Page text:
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Year of the Rabbit
In Japanese mythology, a magical white rabbit lives in the moon—you can see its silhouette in the pattern of craters when the moon is full. This celestial rabbit pounds rice to make rice cakes, the kind eaten and given as gifts for good luck for the Lunar New Year. It also prepares the elixir of immortality. This beautiful white rabbit is a netsuke, a tiny carving made to adorn a belt sash. It was created in the mid 19th century by the artist Mitsuhiro Ōhara (1810-1975). Image courtesy of the Metropolitan Museum of Art, Edward C. Moore Collection, Bequest of Edward C. Moore, 1891

Year of the Rabbit 

The USPS is celebrating the Lunar New Year with the fourth of 12 stamps in a series featuring original artwork by Camille Chew. Inspired by the elaborately decorated masks used in the dragon or lion dances often performed in Lunar New Year parades, this three-dimensional mask is a modern take on the long tradition of paper-cut folk art crafts created during this auspicious time of year. The rabbit mask design incorporates colors and patterns with symbolic meaning. Art director Antonio Alcalá designed the stamp and pane with original art by Camille Chew.

Later this month, the water rabbit hops into our lives as the Lunar New Year begins. The rabbit is noted to bring peace and prosperity, and 2023 in particular has been predicted to be a year of hope. While known as the year of the rabbit in many eastern cultures such as Chinese, Nepalese, Japanese, and Thai, the rabbit is replaced by the cat in Vietnamese culture. For Californians, this Lunar New Year is extra special, as Governor Gavin Newsom just signed into law new legislation that declares the Lunar New Year (observed as the second or third new moon after the winter solstice) a state holiday. 

The Chinese Zodiac works on a cyclical calendar of twelve years, rather than the twelve-month Western zodiac. Therefore, 12 years ago—2011—was the last year of the rabbit. Other recent lagomorphic years include 1999, 1987, and 1975, with the next one coming up in 2035. While each animal of the zodiac has its turn to be in the spotlight once every twelve years, the animals also rotate between five elements. For example, this year’s rabbit is that of water, representing sensitivity and intuitiveness. It’s an empathic sign. 

There are many foods that are considered to be lucky to indulge in for the Lunar New Year, and each has a special symbolism. Dumplings are considered to bring wealth, as they resemble silver “ingots,” or currency. Sweet rice balls, or “tangyuan,” bring family togetherness, coming from their name and round shape. Shrimp is another popular lunar new year food. It represents happiness, as the Cantonese word for shrimp is said to sound like laughter. A celebratory food eaten at the Lunar New Year in Japan is a special type of strawberry shortcake.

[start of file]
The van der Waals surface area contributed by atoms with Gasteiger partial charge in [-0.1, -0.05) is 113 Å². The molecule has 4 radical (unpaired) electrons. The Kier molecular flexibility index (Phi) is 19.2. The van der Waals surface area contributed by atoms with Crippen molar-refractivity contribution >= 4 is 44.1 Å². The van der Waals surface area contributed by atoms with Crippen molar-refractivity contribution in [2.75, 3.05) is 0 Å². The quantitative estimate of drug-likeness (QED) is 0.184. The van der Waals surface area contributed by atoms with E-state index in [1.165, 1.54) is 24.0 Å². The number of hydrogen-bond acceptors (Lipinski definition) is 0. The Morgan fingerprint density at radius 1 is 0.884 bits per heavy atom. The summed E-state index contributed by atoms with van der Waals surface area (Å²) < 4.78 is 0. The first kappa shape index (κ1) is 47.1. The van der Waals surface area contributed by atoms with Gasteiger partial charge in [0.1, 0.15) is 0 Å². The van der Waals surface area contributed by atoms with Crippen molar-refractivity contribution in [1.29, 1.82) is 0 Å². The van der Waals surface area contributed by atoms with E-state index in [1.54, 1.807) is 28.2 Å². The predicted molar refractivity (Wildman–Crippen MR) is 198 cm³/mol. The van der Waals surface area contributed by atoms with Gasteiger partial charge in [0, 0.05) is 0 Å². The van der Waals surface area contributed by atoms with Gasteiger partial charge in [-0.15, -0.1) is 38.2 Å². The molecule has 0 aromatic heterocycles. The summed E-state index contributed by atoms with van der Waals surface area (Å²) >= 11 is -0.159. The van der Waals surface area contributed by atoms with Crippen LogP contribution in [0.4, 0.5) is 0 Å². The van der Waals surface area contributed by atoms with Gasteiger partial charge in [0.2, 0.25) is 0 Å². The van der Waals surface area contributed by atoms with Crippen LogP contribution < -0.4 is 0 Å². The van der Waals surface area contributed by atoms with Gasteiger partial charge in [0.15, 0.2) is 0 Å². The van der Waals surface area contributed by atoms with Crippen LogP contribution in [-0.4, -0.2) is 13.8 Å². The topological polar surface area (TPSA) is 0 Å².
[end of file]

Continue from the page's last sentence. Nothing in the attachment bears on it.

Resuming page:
There are several events going on throughout the area to celebrate the Lunar New Year. The Port of Los Angeles is hosting the ninth annual Lunar New Year Festival on Saturday, January 21 from 3 – 7 PM. This free event will include crafts, lion dancers, and food and will be held at Cabrillo Way Marina. 

Another fun family event is the LA Zoo Lights Aglow Community Nights in celebration of the Lunar New Year, being held on Friday, Saturday, and Sunday nights from January 6 – 22. Event tickets run approximately $39 per adult and the event will have dancers, dragons, and shows. Food trucks will also be available on-site, at an additional cost. 

Another notable local event is the Lunar New Year celebration held at Disney’s California Adventure. The event is included with theme park admission, and includes crafts, calligraphy demonstrations, and special character meet and greets. A food tasting experience is also available for an additional fee. 

The year of the tiger closes out on January 21, 2023, as the rabbit leaps onto the scene on January 22, 2023. The rabbit will hang around until February 9, 2024, when it will be replaced by the year of the dragon on February 10, 2024. The rabbit represents a serene year between two fast-paced and tumultuous ones, and this year brings new opportunities for reflection and rest. 

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